This week was not conducive to good writing. I haven’t been sleeping well, and I had lots of extra errands to run that took up some of my time. However, I managed to get a kinda-terrible chunk (10 pages!) organized on Riemann, his predecessors, and successors. Much of it was from a previous paper for a class, but my writing was not as good then, and the purpose of the paper was different, so I’m sure I have not enough of somethings and way too much of others. I’m glad that I’ll get other eyes on it soon to tell me what’s lacking.
While I did get the writing accomplished, there was no progress on readings this week. That’s ok, because I have time to read while I’m waiting for edits to come back later this quarter.
I’m not super happy with this writing, but here’s the chunk on 19th century predecessors:
Subsection: 19th Century functional ideas
Some thoroughbass writers as early as the 1750s were already advising continuo players to organize a key around three primary chords, instead of to diatonic scale pitches, such as Johann Frederick Daube in his 1756 General-Baß in drey Accorden. As mentioned in the previous section, Weber also related his Roman numerals to 3 or 4 most important harmonies, and two Spaniards in London (1850) were using the names the cadence, precedence, and transcadence, which roughly correspond to our tonic, dominant, and predominant. The most developed system of this style of the time was Portmann (look up dates/treatise!) who had only 4 categories of chords instead of Stufentheorists’ seven. Riemann, in his historical surveys and other acknowledgements, only briefly touches these predecessors.
However, Riemann does more closely acknowledge his scholarly lineage through Hauptman, Helmholtz, and Öttingen. Daniel Harrison describes Moritz Hauptmann (The Nature of Harmony and Meter 1853) and Herman Helmholtz (On the Sensations of Tone 1863) as harbingers of a new age in music theory. Part of the Hauptmann/Helmholtz tradition is the urge to revise, adapt, and update previous theories, and urge which I also feel!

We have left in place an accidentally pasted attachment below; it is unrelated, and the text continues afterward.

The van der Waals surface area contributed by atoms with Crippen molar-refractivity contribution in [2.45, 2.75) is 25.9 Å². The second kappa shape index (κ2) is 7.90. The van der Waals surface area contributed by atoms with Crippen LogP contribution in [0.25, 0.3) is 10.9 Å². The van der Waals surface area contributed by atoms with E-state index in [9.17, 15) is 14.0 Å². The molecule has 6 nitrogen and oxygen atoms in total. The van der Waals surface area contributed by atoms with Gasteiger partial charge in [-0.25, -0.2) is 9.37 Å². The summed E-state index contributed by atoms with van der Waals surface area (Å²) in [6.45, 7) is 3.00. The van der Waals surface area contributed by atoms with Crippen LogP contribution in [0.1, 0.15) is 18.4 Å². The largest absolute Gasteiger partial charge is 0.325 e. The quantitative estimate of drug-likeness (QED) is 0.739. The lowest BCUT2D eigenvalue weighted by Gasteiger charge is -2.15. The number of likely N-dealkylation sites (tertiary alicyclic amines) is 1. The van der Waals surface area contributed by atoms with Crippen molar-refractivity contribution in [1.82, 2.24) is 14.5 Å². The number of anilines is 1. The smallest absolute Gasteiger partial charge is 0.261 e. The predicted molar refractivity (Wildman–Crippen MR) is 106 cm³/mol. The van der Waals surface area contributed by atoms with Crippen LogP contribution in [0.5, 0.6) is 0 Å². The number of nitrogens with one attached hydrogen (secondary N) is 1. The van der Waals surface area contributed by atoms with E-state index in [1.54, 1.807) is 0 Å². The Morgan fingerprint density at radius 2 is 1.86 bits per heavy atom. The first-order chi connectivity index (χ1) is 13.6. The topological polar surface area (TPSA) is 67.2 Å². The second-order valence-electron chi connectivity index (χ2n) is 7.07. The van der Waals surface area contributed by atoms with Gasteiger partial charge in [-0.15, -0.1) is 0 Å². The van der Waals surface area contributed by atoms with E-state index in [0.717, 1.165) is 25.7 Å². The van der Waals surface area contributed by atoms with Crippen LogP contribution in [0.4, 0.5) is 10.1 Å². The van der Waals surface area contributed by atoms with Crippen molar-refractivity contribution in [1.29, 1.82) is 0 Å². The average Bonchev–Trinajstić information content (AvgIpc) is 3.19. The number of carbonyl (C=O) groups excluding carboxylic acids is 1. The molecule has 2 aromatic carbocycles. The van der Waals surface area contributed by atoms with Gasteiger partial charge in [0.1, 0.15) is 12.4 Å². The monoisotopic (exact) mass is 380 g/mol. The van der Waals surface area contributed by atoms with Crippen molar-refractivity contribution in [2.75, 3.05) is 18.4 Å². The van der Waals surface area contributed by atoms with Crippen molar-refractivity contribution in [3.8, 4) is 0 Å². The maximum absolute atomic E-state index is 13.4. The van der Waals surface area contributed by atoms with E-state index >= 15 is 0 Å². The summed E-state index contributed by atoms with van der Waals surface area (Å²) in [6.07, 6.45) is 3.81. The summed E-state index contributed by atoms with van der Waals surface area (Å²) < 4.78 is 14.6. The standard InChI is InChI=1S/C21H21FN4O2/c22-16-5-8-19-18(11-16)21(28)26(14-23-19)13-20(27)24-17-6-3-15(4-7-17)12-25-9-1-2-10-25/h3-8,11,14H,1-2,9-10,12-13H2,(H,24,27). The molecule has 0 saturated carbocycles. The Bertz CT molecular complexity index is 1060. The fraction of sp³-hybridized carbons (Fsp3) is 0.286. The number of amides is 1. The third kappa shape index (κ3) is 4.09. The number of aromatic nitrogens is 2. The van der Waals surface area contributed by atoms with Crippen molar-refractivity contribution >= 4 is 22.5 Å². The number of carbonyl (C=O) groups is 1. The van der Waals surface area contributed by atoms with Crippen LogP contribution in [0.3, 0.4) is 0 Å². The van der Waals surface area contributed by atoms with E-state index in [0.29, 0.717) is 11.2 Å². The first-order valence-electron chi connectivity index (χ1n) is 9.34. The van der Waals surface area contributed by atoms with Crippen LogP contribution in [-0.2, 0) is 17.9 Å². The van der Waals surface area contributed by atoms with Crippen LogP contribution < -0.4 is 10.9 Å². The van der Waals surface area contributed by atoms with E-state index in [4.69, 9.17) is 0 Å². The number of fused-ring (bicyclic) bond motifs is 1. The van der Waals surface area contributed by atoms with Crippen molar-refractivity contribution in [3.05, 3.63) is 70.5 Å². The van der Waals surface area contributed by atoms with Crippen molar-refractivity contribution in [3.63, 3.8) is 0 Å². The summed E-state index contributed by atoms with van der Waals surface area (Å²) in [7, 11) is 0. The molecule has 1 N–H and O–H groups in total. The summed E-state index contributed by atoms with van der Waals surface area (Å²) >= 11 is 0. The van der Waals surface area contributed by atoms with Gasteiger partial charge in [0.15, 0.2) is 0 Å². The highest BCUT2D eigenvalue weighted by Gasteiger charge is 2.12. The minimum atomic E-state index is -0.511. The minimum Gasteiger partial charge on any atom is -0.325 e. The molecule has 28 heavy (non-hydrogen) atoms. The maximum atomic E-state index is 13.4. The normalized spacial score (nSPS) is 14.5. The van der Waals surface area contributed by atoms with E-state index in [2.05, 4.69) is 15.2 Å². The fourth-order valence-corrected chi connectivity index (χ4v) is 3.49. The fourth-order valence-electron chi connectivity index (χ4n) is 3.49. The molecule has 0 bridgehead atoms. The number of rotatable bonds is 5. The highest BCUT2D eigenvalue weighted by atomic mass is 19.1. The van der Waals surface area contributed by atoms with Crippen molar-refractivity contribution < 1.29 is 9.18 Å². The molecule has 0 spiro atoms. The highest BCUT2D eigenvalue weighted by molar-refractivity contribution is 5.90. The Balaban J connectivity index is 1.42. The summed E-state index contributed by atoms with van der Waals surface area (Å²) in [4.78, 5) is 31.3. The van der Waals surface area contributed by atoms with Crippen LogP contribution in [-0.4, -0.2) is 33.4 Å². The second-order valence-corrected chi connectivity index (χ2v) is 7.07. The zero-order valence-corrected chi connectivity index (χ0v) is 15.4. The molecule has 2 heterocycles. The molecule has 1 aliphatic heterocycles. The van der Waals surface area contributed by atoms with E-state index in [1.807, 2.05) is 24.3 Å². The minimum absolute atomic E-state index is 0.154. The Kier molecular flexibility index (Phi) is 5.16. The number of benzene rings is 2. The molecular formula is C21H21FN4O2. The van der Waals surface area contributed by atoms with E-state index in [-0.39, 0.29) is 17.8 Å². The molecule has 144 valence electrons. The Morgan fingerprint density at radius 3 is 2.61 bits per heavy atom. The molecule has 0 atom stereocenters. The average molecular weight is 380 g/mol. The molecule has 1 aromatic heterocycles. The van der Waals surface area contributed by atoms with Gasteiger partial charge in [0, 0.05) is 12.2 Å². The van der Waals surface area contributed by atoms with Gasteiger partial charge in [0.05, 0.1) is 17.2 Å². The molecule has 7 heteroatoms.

One of the hallmarks of Hauptmann’s theory that carries over into Riemann’s theory is dualism. Hauptmann had a very philosophical, Hegelian interpretation of music, and used nested, logical relationships to try to explain why music works the way it does and where minor keys come from. The best way I’ve found to think about Hauptmann’s dualism is a having/being dichotomy: major chords/keys have overtones, and minor chords are overtones of different fundamentals; this means that minor triads have their roots as the highest note. Some critique Hauptmann saying he is too idealist, but there are interesting insights that come from thinking about music in this different way.
Later, Öttingen and Riemann back off of the dualistic dialectic by trying to aurally justify undertones, which actually hurts their cause; Hauptmann’s work might have arbitrary relationships, but his instincts about the nature of keys and tonal relationships seem reasonable and even insightful.
Helmholtz relies on the research methods of contemporary physics and physiology, being one of the first to study and understand acoustics, to the point where his writings are still a standard in acoustics and physiology. His understanding of acoustics led him to believe that minor triads were inferior, which led others to vehemently disagree with him, but his impeccable scientific methods often set the terms of the debate and made him somewhat unassailable for a time. 
While many dualists took Helmholtz very seriously based on his physiological foundation, a different option was taken by Öttingen. Hauptmann and Helmholtz’s ideas are merged by Arthur Öttingen in his Harmoniesystem in dualer Entwicklung, which began at least in part because Öttingen thought Helmholtz was wrong about minor keys.
A picturesque analogy describing the difference between Öttingen and Helmoltz uses bridge building; saying Helmholtz built a bridge to span from science (acoustics) to art, while Öttingen built an alternate bridge using the same raw materials, but starting from art and trying to span back to science; both bridges start well-founded, but by the time they cross the gap the other side (whether science or art) the bridge is not as solid or well-supported as at first. That is to say, Helmholtz’s acoustical reasoning did not lead to fertile musical ground, and when Öttingen tried to start in fertile musical ground, he ran into what we now understand as problems trying make solid acoustical justifications for undertones.
Damschroder, Thinking about Harmony, 9. CHOWMUT, 19th cent harm. Th. 795.
 Damschroder, 12. Also something else?
 Joaqui’n de Viretue’s y Spi’nola and FT Alphonso Chaluz de Vernevil; Damschroder, 13.
 Damschroder, 13, 90.
 Damschroder 16.
 Harrison, 216.
 Harrison 217.
 Harrison, 218, 223.
 Harrison, 227-8. Others?
 Klumpenhauer, 459
 Harrison, 232.
 Harrison, 234/
 Harrison 241-2.
 Klumpenhauer, 457.
 Harrison, 216, 242, Klumpenhauer, 458.
 Harrison 243.
 Klumpenhauer 464.